Some days my party makes my blogging harder.
My friends Larry Kurtz and Leo Kallis did fine work this weekend providing the blogosphere with photos and analysis from the South Dakota Democratic convention in Yankton. I wish I could have joined them, and not just for the pleasure of coming up with the perfect pun about being seen with bloggers of their iLK.
However, as much as I would have enjoyed hanging at the citizens' press table, I suspect my enthusiasm would have been dampened by the sense of an obligation to my hosts—the few, the proud, the South Dakota Democrats—to spin my disappointment with the convention.
No, we Democrats are not doomed. Kallis offers an excellent firsthand account of how our ticket-toppers—Weiland, Wismer, and Robinson—all exceeded his expectations. Weiland invoked Wellstone and evoked thoughts of Humphrey. Wismer and Robinson both connected with good stories, something we wonky Dems need to do to grab the electorate's gut away from the GOP. The energy, charisma, and parallel construction Kallis saw from Angelia Schultz shows she's equipped to lead a conversation with voters about the corruption of the current Secretary of State and the need to elect her rather than another Republican, Shantel Krebs, to clean that house.
But Democrats couldn't find anyone to lead a conversation another office that deserves vigorous voter scrutiny, the Attorney General. They nominated no candidate for that position, leaving Attorney General Marty Jackley unchallenged in his bid for another four years as the state's top cop.
Dems got Denny Pierson to run against State Treasurer Rich Sattgast and and David Allen to run against Public Utilities Commissioner Gary Hanson. But name anything Sattgast done in the last four years or Hanson in the last six that raises the same questions about fitness for office Marty Jackley's following actions:
- Covering for Jason Gant and Pat Powers when Senator Stan Adelstein called for an investigation into corruption in the Secretary of State's office;
- Allowing what looks an awful lot like a political prosecution of child advocates in Aberdeen who saw the Department of Social Services failing to protect children from sexual abuse;
- Refusing to dig into the questionable finances of EB-5-managing company SDRC Inc. on the thin pretext that EB-5 is a federal program;
- Making no fuss over missing records from the EB-5 program;
- Failing to question Richard Benda, who as former head of the Governor's Office of Economic Development turned loan manager for SDRC Inc. would have been a key witness in the GOED/EB-5 scandal;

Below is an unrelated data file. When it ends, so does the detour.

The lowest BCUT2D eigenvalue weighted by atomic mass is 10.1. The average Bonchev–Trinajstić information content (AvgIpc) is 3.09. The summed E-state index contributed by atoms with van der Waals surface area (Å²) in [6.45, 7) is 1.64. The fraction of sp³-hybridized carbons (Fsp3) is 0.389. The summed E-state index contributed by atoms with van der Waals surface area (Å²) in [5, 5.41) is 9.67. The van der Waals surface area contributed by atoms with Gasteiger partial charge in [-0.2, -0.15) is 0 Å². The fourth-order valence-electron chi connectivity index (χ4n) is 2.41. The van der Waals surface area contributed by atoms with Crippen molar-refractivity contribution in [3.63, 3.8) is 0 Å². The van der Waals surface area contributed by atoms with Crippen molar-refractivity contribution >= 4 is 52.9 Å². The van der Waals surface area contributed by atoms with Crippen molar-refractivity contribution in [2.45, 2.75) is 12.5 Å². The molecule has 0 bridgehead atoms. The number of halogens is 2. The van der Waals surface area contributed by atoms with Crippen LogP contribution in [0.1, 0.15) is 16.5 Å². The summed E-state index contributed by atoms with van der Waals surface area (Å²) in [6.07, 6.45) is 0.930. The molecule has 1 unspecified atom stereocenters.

- Refusing to allow the media to review findings of his investigation of Benda's suspicious death based on questionable legal precedent and surrender of state authority to a private party;
- Punting on the Bosworth petition challenge that Secretary Gant punted to him, allowing an illegitimate candidate to access the Republican primary Senate ballot (an abdication of duty mitigated mildly by his willingness to investigate and charge said candidate immediately after the election).
Gant, foster care, EB-5, Benda—the brief book is there, ready for any willing candidate to make the case that AG Jackley represents the corruption and CYA cronyism of the South Dakota Republican Party. Jackley's performance looks like part of what one reader identified earlier this year as a standard pattern over the past decade of Republican attorneys general declining to make trouble for their fellow party boys. But Democrats have deemed that pattern unworthy of the most important challenge possible, an alternative candidate who promises competence, honesty, and justice for all South Dakotans.
Foster care abuse? No big deal. EB-5 cover-up? No winning issue. Jackley's doing fine. So says that empty space under Jackley's name to most casual observers who pick up a 2014 ballot.
I will gladly support my party's nominees as they hit the campaign trail and show the chops that Kallis saw this weekend. But in failing to add an Attorney General nominee to the roster, the South Dakota Democratic Party has missed an important opportunity to hold Marty Jackley to account and to educate voters about the corrupting power of one-party rule.